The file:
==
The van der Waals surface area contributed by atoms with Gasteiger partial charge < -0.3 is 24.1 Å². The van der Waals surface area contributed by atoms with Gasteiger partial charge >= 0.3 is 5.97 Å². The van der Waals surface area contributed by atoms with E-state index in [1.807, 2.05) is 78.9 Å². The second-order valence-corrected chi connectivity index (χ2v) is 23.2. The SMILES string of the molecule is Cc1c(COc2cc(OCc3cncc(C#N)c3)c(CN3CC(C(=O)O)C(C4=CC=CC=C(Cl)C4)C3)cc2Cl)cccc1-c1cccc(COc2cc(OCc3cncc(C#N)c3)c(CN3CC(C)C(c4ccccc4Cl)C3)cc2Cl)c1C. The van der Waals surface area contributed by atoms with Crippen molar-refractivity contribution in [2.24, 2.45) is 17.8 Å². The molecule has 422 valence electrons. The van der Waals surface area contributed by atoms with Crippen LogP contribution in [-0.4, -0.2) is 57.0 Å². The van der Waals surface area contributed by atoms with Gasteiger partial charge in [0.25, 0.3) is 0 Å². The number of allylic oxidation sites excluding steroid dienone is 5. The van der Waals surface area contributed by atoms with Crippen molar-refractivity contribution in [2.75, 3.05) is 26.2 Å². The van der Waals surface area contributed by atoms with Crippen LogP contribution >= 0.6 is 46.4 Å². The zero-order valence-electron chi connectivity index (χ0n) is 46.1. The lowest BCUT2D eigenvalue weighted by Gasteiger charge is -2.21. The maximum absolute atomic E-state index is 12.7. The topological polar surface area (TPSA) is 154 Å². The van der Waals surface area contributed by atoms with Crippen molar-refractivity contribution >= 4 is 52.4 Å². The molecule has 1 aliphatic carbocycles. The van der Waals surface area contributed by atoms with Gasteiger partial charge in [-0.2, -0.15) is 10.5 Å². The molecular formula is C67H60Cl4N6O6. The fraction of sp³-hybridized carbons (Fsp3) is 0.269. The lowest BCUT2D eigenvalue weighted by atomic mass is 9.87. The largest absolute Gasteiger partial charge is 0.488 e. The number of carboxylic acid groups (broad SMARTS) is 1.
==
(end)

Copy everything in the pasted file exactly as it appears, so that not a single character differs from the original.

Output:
The van der Waals surface area contributed by atoms with Gasteiger partial charge < -0.3 is 24.1 Å². The van der Waals surface area contributed by atoms with Gasteiger partial charge >= 0.3 is 5.97 Å². The van der Waals surface area contributed by atoms with E-state index in [1.807, 2.05) is 78.9 Å². The second-order valence-corrected chi connectivity index (χ2v) is 23.2. The SMILES string of the molecule is Cc1c(COc2cc(OCc3cncc(C#N)c3)c(CN3CC(C(=O)O)C(C4=CC=CC=C(Cl)C4)C3)cc2Cl)cccc1-c1cccc(COc2cc(OCc3cncc(C#N)c3)c(CN3CC(C)C(c4ccccc4Cl)C3)cc2Cl)c1C. The van der Waals surface area contributed by atoms with Crippen molar-refractivity contribution in [2.24, 2.45) is 17.8 Å². The molecule has 422 valence electrons. The van der Waals surface area contributed by atoms with Crippen LogP contribution in [-0.4, -0.2) is 57.0 Å². The van der Waals surface area contributed by atoms with Gasteiger partial charge in [0.25, 0.3) is 0 Å². The number of allylic oxidation sites excluding steroid dienone is 5. The van der Waals surface area contributed by atoms with Crippen molar-refractivity contribution in [2.75, 3.05) is 26.2 Å². The van der Waals surface area contributed by atoms with Crippen LogP contribution >= 0.6 is 46.4 Å². The zero-order valence-electron chi connectivity index (χ0n) is 46.1. The lowest BCUT2D eigenvalue weighted by Gasteiger charge is -2.21. The maximum absolute atomic E-state index is 12.7. The topological polar surface area (TPSA) is 154 Å². The van der Waals surface area contributed by atoms with Crippen molar-refractivity contribution >= 4 is 52.4 Å². The molecule has 1 aliphatic carbocycles. The van der Waals surface area contributed by atoms with Gasteiger partial charge in [-0.2, -0.15) is 10.5 Å². The molecular formula is C67H60Cl4N6O6. The fraction of sp³-hybridized carbons (Fsp3) is 0.269. The lowest BCUT2D eigenvalue weighted by atomic mass is 9.87. The largest absolute Gasteiger partial charge is 0.488 e. The number of carboxylic acid groups (broad SMARTS) is 1.